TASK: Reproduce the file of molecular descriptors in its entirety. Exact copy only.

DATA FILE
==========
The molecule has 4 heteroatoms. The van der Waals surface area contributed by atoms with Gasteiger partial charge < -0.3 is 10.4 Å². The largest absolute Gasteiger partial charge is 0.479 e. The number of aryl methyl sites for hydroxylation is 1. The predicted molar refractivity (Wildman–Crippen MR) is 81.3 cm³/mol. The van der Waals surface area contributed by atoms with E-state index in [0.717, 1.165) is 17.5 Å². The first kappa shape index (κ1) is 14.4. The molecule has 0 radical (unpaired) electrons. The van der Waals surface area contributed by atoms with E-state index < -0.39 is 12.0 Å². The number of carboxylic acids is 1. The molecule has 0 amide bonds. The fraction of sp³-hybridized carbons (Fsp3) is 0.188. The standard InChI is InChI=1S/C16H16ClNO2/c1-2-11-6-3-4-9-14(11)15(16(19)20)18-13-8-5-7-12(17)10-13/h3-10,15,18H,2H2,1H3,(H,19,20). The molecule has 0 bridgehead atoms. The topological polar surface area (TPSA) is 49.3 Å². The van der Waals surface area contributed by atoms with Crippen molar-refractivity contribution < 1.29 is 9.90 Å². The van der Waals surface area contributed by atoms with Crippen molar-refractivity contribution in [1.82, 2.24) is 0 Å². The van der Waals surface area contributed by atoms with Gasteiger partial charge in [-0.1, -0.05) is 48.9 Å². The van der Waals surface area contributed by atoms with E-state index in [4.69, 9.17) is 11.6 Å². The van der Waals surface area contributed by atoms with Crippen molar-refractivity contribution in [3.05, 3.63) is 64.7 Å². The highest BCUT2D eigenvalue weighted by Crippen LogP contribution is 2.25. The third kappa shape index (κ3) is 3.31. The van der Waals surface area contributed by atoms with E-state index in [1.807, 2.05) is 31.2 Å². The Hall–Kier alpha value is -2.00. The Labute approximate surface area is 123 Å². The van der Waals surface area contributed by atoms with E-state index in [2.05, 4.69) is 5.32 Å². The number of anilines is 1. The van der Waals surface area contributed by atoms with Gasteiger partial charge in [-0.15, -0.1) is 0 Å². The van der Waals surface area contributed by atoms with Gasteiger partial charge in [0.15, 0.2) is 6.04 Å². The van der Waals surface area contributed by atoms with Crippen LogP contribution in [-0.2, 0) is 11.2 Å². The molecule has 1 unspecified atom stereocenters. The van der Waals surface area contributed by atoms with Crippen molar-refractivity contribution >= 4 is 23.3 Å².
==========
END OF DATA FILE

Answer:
The molecule has 4 heteroatoms. The van der Waals surface area contributed by atoms with Gasteiger partial charge < -0.3 is 10.4 Å². The largest absolute Gasteiger partial charge is 0.479 e. The number of aryl methyl sites for hydroxylation is 1. The predicted molar refractivity (Wildman–Crippen MR) is 81.3 cm³/mol. The van der Waals surface area contributed by atoms with E-state index in [0.717, 1.165) is 17.5 Å². The first kappa shape index (κ1) is 14.4. The molecule has 0 radical (unpaired) electrons. The van der Waals surface area contributed by atoms with E-state index < -0.39 is 12.0 Å². The number of carboxylic acids is 1. The molecule has 0 amide bonds. The fraction of sp³-hybridized carbons (Fsp3) is 0.188. The standard InChI is InChI=1S/C16H16ClNO2/c1-2-11-6-3-4-9-14(11)15(16(19)20)18-13-8-5-7-12(17)10-13/h3-10,15,18H,2H2,1H3,(H,19,20). The molecule has 0 bridgehead atoms. The topological polar surface area (TPSA) is 49.3 Å². The van der Waals surface area contributed by atoms with Crippen molar-refractivity contribution < 1.29 is 9.90 Å². The van der Waals surface area contributed by atoms with Crippen molar-refractivity contribution in [1.82, 2.24) is 0 Å². The van der Waals surface area contributed by atoms with Gasteiger partial charge in [-0.1, -0.05) is 48.9 Å². The van der Waals surface area contributed by atoms with E-state index in [4.69, 9.17) is 11.6 Å². The van der Waals surface area contributed by atoms with Crippen molar-refractivity contribution in [3.05, 3.63) is 64.7 Å². The highest BCUT2D eigenvalue weighted by Crippen LogP contribution is 2.25. The third kappa shape index (κ3) is 3.31. The van der Waals surface area contributed by atoms with E-state index in [1.807, 2.05) is 31.2 Å². The Hall–Kier alpha value is -2.00. The Labute approximate surface area is 123 Å². The van der Waals surface area contributed by atoms with E-state index in [2.05, 4.69) is 5.32 Å². The number of anilines is 1. The van der Waals surface area contributed by atoms with Gasteiger partial charge in [-0.15, -0.1) is 0 Å². The van der Waals surface area contributed by atoms with Gasteiger partial charge in [0.15, 0.2) is 6.04 Å². The van der Waals surface area contributed by atoms with Crippen LogP contribution in [-0.2, 0) is 11.2 Å². The molecule has 1 unspecified atom stereocenters. The van der Waals surface area contributed by atoms with Crippen molar-refractivity contribution >= 4 is 23.3 Å².